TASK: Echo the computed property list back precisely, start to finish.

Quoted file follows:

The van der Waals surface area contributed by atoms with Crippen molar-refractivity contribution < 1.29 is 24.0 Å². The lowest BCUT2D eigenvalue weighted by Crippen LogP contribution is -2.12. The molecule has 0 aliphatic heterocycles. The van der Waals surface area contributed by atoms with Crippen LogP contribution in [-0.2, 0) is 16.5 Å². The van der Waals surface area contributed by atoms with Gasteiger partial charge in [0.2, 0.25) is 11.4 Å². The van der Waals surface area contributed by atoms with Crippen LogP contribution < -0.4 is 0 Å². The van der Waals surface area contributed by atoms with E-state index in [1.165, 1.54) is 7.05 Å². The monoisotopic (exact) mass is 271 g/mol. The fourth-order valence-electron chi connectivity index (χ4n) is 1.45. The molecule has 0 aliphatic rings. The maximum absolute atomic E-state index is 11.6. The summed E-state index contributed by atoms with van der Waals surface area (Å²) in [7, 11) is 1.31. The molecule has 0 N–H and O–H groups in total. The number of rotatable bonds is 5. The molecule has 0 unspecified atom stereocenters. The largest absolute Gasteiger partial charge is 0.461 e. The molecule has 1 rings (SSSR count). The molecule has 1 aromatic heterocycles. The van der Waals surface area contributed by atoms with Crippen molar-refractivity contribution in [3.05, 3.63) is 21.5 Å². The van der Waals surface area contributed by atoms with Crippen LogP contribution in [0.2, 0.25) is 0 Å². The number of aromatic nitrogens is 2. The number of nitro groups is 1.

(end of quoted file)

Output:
The van der Waals surface area contributed by atoms with Crippen molar-refractivity contribution < 1.29 is 24.0 Å². The lowest BCUT2D eigenvalue weighted by Crippen LogP contribution is -2.12. The molecule has 0 aliphatic heterocycles. The van der Waals surface area contributed by atoms with Crippen LogP contribution in [-0.2, 0) is 16.5 Å². The van der Waals surface area contributed by atoms with Gasteiger partial charge in [0.2, 0.25) is 11.4 Å². The van der Waals surface area contributed by atoms with Crippen LogP contribution < -0.4 is 0 Å². The van der Waals surface area contributed by atoms with E-state index in [1.165, 1.54) is 7.05 Å². The monoisotopic (exact) mass is 271 g/mol. The fourth-order valence-electron chi connectivity index (χ4n) is 1.45. The molecule has 0 aliphatic rings. The maximum absolute atomic E-state index is 11.6. The summed E-state index contributed by atoms with van der Waals surface area (Å²) in [7, 11) is 1.31. The molecule has 0 N–H and O–H groups in total. The number of rotatable bonds is 5. The molecule has 0 unspecified atom stereocenters. The largest absolute Gasteiger partial charge is 0.461 e. The molecule has 1 rings (SSSR count). The molecule has 1 aromatic heterocycles. The van der Waals surface area contributed by atoms with Crippen molar-refractivity contribution in [3.05, 3.63) is 21.5 Å². The van der Waals surface area contributed by atoms with Crippen LogP contribution in [0.2, 0.25) is 0 Å². The number of aromatic nitrogens is 2. The number of nitro groups is 1.